Those eyes of thine from mine have drawn salt

Sham'd their aspects with store of childish drops:
These eyes, which never shed remorseful tear,
No, when my father York and Edward wept
To hear the piteous moan that Rutland made,
When black-fac'd Clifford shook his sword at him,
Nor when thy warlike father, like a child,
Told the sad story of my father's death,
And twenty times made pause, to sob and weep,
That all the standers-by had wet their cheeks,
Like trees bedash'd with rain: in that sad time
My manly eyes did scorn an humble tear;
And what these sorrows could not thence exhale,
Thy beauty hath, and made them blind with

I never sued to friend, nor enemy;
My tongue could never learn sweet smoothing

But now thy beauty is propos'd my fee,
My proud heart sues, and prompts my tongue to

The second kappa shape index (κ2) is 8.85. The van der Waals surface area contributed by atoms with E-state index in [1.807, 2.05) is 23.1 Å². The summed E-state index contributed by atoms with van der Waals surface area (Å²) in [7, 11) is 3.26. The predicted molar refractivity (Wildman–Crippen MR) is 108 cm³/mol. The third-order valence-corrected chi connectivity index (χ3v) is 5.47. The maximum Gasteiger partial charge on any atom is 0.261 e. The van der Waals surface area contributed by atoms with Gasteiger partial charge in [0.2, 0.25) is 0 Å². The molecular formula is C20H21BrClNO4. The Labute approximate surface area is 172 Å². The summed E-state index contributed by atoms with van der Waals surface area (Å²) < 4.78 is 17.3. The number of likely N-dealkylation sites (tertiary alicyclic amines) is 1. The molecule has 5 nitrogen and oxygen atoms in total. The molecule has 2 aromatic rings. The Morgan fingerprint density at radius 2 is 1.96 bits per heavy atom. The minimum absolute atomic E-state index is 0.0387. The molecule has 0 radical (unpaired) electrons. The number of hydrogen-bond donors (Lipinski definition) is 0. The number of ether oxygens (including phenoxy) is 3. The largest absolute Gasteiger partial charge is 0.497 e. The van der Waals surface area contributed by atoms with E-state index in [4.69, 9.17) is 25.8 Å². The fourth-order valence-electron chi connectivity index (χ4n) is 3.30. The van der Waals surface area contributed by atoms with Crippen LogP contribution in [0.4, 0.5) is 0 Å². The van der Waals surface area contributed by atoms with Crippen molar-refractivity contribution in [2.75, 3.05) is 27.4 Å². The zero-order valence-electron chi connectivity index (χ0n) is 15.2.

speak. [She looks scornfully at him.
Teach not thy lip such scorn; for it was made
For kissing, lady, not for such contempt.
If thy revengeful heart cannot forgive,
Lo! here I lend thee this sharp-pointed sword;
Which if thou please to hide in this true breast,
And let the soul forth that adoreth thee,
I lay it naked to the deadly stroke,
And humbly beg the death upon my knee,

[He lays his breast open; she offers
at it with his sword.
Nay, do not pause; for I did kill king Henry;
But 'twas thy beauty that provoked me.
Nay, now despatch; 'twas I that stabb'd young

Edward; [She again offers at his breast. But 'twas thy heavenly face that set me on. [She lets fall the sword. Take up the sword again, or take up me. Anne. Arise, dissembler: though I wish thy death,

I will not be thy executioner.

Glo. Then bid me kill myself, and I will do it.
Anne. I have already.

That was in thy rage:
Speak it again, and even with the word,
This hand which for thy love did kill thy love,
Shall for thy love kill a far truer love;
To both their deaths shalt thou be accessary.
Anne. I would I knew thy heart.